This U.S. election cycle has set some truly impressive benchmarks for negative campaign advertising. We had the creepy demon-wolf in sheep's clothing ad (an attack on Republican Senate primary candidate Tom Campbell in California). There was the infamous 30-second spot in Kentucky that asked this pertinent question about the state's Republican candidate for Senate: "Why did Rand Paul once tie a woman up, tell her to bow down before a false idol, and say his god was 'Aqua Buddha'?"
Erika Franklin Fowler, an assistant professor of government at Wesleyan University, particularly likes the whole class of ads this year, coming from both sides of the aisle, playing off bipartisan fears over the rising power of China.
"Millionaire Pat Toomey, he's fighting for jobs ... in China," intoned an ad airing in Pennsylvania by the Democratic Senatorial Campaign Committee. "Maybe he ought to run for Senate ... in China."
Fully 9 percent of Democratic ads this year have mentioned the Asian country.
All of these commercials feed the familiar sense that this election has been the most negative ever (topping even the most negative election ever two years ago ... and two years before that). But this fall, there's actually some truth to the sentiment.
The Wesleyan Media Project, co-directed by Fowler, Bowdoin College professor Michael Franz and Washington State University professor Travis Ridout, released its latest analysis of the season's campaign ads on the eve of today's election. It turns out this has been the most negative congressional election in at least a decade.
The project coded a vast sample (60 percent of the 705,000 airings between Sept. 1 and Oct. 20) of the House and Senate ads running in markets across the country. They were categorized as promoting a candidate, attacking a candidate or contrasting two candidates.
In the analysis, 49.9 percent of Democratic spots this fall have been pure attack ads (compared with 27 percent of congressional ads in 2004). Meanwhile, 56 percent of Republican ads have been attack ads (twice the percentage from 2004).
The statistics over the past decade don't necessarily point to a worsening trend. Rather, this has just been a vitriolic year, with the campaign mirroring the negative mood of the country, the high stakes of this election and the large number of closely contested races.
"It's tough to say how it will go in 2012, but we can certainly say there are factors this cycle that have made for a particularly negative year," Fowler said. "Whether they'll be in play in 2012 is somewhat an open question."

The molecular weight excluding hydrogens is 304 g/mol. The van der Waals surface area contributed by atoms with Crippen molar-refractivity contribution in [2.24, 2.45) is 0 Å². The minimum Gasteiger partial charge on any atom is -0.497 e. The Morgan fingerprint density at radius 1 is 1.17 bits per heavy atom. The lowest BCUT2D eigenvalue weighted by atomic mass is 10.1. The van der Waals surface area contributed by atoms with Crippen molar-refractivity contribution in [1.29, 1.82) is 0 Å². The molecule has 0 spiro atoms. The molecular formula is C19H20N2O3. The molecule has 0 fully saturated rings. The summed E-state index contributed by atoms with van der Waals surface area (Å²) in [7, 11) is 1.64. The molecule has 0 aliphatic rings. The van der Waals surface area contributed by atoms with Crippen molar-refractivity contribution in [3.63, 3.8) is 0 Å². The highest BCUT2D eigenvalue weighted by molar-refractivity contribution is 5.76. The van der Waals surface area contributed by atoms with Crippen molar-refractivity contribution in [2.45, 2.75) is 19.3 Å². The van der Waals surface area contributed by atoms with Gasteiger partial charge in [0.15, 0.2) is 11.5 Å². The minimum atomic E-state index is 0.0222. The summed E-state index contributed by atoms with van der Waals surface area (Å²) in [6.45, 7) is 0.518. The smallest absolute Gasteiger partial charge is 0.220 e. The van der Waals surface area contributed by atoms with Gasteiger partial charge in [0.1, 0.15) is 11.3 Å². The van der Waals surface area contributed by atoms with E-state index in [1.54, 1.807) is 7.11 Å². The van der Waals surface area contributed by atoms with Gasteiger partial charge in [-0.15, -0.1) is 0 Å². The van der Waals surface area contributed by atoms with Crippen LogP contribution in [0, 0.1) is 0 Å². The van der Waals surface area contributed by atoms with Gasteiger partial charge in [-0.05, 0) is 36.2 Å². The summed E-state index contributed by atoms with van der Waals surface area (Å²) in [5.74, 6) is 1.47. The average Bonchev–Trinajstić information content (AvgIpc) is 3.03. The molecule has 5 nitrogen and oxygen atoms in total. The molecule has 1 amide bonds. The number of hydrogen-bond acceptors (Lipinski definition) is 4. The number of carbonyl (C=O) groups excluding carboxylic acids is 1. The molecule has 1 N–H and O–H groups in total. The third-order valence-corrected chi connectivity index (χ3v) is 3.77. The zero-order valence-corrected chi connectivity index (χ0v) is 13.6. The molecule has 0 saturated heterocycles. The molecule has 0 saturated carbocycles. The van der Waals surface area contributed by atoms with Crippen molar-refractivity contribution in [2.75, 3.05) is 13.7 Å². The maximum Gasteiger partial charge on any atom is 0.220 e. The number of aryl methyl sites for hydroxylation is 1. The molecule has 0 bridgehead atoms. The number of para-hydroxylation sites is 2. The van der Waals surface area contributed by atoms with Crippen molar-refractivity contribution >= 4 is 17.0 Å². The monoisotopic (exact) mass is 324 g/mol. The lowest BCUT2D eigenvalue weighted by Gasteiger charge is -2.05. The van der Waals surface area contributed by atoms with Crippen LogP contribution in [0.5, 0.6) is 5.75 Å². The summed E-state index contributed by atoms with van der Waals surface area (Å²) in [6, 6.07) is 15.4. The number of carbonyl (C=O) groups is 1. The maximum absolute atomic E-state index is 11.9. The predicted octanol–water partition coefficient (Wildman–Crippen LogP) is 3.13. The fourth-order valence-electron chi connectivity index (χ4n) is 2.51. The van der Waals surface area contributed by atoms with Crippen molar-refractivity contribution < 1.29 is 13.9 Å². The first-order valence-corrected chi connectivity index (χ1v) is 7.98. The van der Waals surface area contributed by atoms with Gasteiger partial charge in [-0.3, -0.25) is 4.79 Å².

While Democrats and Republicans this fall both pushed attack ads, Fowler was struck by their differing negative strategies (if anyone can find varying ways to be negative, it's politicians). Democrats were more likely to personally batter opponents, while Republicans were more likely to attack policy issues.
The Wesleyan Media Project's data doesn't go back far enough to say if this pattern generally holds for the parties in and out of power in any given election.
"But this strategy makes sense impressionistically," Fowler said. "The out party, especially in circumstances where the policy environment is unfavorable, is going to go after policy issues. And if the issue environment is unfavorable to the in party, you're going to look for other places to go with those negative critiques."
Such as any odd thing Rand Paul supposedly said in 1983.
Fowler and her colleagues aren't necessarily lamenting all this negativity. Evidence suggests that political ads do help educate voters uninformed on details as basic as the names and party affiliations of opposing candidates. But positive ads usually don't convey much in their platitudes about creating jobs, defending the country or promoting freedom — principles we could all probably agree upon.
Negative ads are where we learn about the differences between candidates, useful information for anyone who's still undecided heading to the polls today. In short, they may actually have more substance.
"This may be the most negative election cycle, but it also may be the one that features the most informed voters, and from a democratic theory perspective, that is something I think we'd prefer," Fowler said. "But there is one caveat I'd make to that: There does seem to be some evidence that coverage of negativity can have spillover effects on the perceived legitimacy of the system."
In other words, sometimes we throw up our hands at all the negativity and simply conclude every one of these guys is a bum.